The #1 prospect in the Boston system was the only unanimous choice for the post-season All-Star team. Looking at Bogaerts' production, it is easy to see why. After abusing Single A pitching to a .302/.378/.505 line for 104 games, Carolina League pitchers were given a reprieve, and the 19-year-old was promoted to Double-A Portland. Only three players younger than Bogaerts reached that level (or higher) in 2012 - National League Rookie of the Year favorite Bryce Harper and phenoms Jurickson Profar and Dylan Bundy. Far from intimidated by the promotion, the precocious shortstop began his Portland career on August 9 with a game-winning home run, on his way to 15 extra-base hits in only 92 at bats with the Sea Dogs. Bogaerts was also named the SoxProspects.com Offensive Player of the Year.

Heading into the 2012 season, the discussion for this 2011 supplemental first round pick was whether he would begin the year at Low A Greenville, or be challenged with a placement with Salem. Ultimately, Salem was the destination, but it was the opposing pitchers who were the ones being challenged. Bradley used a plate approach that was uncommonly advanced for such young player to post a eye-popping .359/.480/.526 line. Promoted to Double-A Portland at the All-Star break, Bradley posted a .271/.373/.437 that was more modest in general, but just as impressive for a 22-year-old only a year out of college. After beginning the year as the #18 prospect in the system, Bradley currently sits at #3 on the SoxProspects.com rankings.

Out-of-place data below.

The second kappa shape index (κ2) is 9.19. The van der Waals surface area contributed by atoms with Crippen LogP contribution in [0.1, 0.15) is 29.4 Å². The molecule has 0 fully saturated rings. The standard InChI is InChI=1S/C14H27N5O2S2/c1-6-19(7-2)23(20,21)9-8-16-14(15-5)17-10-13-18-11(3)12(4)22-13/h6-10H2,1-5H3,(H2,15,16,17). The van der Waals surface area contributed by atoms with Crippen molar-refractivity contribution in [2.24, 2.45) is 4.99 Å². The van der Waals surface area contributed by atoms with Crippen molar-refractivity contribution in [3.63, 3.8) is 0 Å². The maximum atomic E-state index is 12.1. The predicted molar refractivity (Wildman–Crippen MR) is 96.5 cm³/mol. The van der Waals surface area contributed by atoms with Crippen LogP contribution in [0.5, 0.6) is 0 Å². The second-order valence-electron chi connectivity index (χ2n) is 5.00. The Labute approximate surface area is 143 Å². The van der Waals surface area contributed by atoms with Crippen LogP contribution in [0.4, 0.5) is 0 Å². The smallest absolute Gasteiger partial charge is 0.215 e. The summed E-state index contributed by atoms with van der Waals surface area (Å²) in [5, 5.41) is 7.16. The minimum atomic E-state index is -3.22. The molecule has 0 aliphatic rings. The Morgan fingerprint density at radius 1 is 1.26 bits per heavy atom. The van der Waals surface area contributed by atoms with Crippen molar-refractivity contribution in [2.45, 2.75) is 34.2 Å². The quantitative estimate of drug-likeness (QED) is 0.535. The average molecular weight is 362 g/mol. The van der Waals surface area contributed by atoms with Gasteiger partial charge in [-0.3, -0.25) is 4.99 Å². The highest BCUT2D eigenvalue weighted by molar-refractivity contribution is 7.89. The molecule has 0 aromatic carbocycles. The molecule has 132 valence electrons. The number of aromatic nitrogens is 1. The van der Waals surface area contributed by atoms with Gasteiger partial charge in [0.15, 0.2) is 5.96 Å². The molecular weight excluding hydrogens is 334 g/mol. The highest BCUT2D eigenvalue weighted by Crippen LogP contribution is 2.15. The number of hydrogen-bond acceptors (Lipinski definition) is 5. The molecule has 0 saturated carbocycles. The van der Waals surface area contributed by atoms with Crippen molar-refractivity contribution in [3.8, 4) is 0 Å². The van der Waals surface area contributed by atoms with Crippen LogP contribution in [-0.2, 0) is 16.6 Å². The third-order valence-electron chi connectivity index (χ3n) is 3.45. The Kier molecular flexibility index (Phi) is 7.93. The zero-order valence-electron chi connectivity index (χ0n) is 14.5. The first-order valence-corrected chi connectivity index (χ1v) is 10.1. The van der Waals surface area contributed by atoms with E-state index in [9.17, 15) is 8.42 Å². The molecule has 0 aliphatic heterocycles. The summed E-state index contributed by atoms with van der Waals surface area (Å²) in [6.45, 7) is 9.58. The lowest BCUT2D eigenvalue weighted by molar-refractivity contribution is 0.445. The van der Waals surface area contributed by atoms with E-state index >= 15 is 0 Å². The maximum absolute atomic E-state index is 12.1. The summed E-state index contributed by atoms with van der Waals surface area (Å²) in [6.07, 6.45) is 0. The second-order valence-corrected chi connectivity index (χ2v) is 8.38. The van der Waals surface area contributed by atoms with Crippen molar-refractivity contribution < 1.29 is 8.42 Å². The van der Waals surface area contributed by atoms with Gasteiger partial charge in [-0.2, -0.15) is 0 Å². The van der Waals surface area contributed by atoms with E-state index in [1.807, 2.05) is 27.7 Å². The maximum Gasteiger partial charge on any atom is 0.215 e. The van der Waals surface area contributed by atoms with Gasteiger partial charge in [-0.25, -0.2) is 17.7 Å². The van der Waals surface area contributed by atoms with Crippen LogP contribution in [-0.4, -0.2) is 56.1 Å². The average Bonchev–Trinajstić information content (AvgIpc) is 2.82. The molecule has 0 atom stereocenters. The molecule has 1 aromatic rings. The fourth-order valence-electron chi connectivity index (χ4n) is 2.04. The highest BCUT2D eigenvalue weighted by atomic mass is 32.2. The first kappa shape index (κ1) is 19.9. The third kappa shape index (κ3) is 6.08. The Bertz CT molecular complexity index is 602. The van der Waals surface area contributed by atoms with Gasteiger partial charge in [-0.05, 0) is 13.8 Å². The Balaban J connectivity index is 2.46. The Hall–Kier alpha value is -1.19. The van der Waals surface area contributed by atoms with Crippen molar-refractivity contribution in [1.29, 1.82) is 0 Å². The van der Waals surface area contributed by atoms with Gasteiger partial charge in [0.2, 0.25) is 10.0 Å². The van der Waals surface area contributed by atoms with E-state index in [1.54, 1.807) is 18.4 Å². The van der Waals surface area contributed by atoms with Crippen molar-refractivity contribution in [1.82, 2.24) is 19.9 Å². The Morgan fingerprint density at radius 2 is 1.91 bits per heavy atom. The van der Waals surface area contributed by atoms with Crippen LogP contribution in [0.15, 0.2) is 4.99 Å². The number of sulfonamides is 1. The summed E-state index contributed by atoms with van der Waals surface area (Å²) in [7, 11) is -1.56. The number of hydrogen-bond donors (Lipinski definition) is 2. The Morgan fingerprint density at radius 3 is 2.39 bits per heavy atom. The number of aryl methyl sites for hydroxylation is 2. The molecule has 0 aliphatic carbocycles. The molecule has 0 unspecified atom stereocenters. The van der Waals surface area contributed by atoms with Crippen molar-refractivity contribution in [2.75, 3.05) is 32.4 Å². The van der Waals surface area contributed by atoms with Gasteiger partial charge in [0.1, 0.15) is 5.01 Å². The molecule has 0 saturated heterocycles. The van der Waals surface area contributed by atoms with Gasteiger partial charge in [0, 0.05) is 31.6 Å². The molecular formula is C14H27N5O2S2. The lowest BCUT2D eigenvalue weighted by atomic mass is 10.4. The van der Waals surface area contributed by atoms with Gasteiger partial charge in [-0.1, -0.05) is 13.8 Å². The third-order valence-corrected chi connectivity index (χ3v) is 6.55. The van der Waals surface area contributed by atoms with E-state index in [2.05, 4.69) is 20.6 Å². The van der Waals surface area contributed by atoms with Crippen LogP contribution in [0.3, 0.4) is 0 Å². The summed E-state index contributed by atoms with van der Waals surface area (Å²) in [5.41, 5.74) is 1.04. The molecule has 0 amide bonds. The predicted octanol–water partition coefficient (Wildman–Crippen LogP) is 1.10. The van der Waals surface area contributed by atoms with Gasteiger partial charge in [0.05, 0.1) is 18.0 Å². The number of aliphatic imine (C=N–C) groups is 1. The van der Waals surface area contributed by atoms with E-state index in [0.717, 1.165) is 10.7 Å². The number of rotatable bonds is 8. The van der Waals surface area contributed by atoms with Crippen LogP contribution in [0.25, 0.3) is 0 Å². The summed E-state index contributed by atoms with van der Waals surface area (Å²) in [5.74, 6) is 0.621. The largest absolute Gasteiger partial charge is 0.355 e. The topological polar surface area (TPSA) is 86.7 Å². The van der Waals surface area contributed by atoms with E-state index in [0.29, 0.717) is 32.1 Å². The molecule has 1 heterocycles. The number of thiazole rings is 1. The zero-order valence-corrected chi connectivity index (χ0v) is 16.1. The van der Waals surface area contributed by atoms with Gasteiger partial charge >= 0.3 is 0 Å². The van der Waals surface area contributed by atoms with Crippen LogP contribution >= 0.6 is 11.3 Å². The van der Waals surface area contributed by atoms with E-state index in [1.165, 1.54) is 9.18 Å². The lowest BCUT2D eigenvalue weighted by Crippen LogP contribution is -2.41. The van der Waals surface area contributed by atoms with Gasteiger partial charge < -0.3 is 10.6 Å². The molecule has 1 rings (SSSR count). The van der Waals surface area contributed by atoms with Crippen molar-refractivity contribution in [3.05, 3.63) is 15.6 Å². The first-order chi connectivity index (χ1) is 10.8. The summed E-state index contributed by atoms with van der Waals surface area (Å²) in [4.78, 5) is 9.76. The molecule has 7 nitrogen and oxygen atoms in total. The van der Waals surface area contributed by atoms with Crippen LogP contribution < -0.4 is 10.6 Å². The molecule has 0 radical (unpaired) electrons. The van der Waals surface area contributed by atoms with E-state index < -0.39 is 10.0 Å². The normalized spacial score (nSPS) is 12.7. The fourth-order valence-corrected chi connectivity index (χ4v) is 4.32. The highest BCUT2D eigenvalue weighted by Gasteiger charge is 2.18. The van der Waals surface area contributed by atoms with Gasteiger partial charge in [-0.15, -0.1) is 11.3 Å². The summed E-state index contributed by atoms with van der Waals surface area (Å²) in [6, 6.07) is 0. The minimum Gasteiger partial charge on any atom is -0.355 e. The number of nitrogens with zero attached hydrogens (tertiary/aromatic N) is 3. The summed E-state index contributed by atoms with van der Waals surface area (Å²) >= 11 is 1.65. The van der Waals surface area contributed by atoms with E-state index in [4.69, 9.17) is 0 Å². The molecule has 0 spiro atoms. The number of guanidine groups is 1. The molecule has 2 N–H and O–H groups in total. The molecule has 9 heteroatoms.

Outfield: Bryce Brentz
For the second consecutive season, Brentz has earned All-Star recognition. Taken in the supplemental first round of the 2010 draft, the 23-year-old continued to build on his breakout 2011 season. After a difficult adjustment to Double-A pitching in April, Brentz made adjustments and gone on track posting a .296/.355/.478 line with the Sea Dogs that included 17 home runs and a career high 30 doubles. Brentz was given a promotion to Triple-A Pawtucket during the final week of the regular season. As he did in Portland, Brentz had a difficult adjustment at first, starting 0 for 12 and ending up 2 for 17 in his five games. He then showed his ability to make adjustments, stepping up as the main offensive cog as the PawSox defeated the Scranton/Wilkes-Barre Yankees three games to one in the International League semi-finals. In the series, Brentz went 6 for 14 with two doubles, two home runs and five RBI. He is currently ranked the #6 prospect in the organization.

Outfield: Keury De La Cruz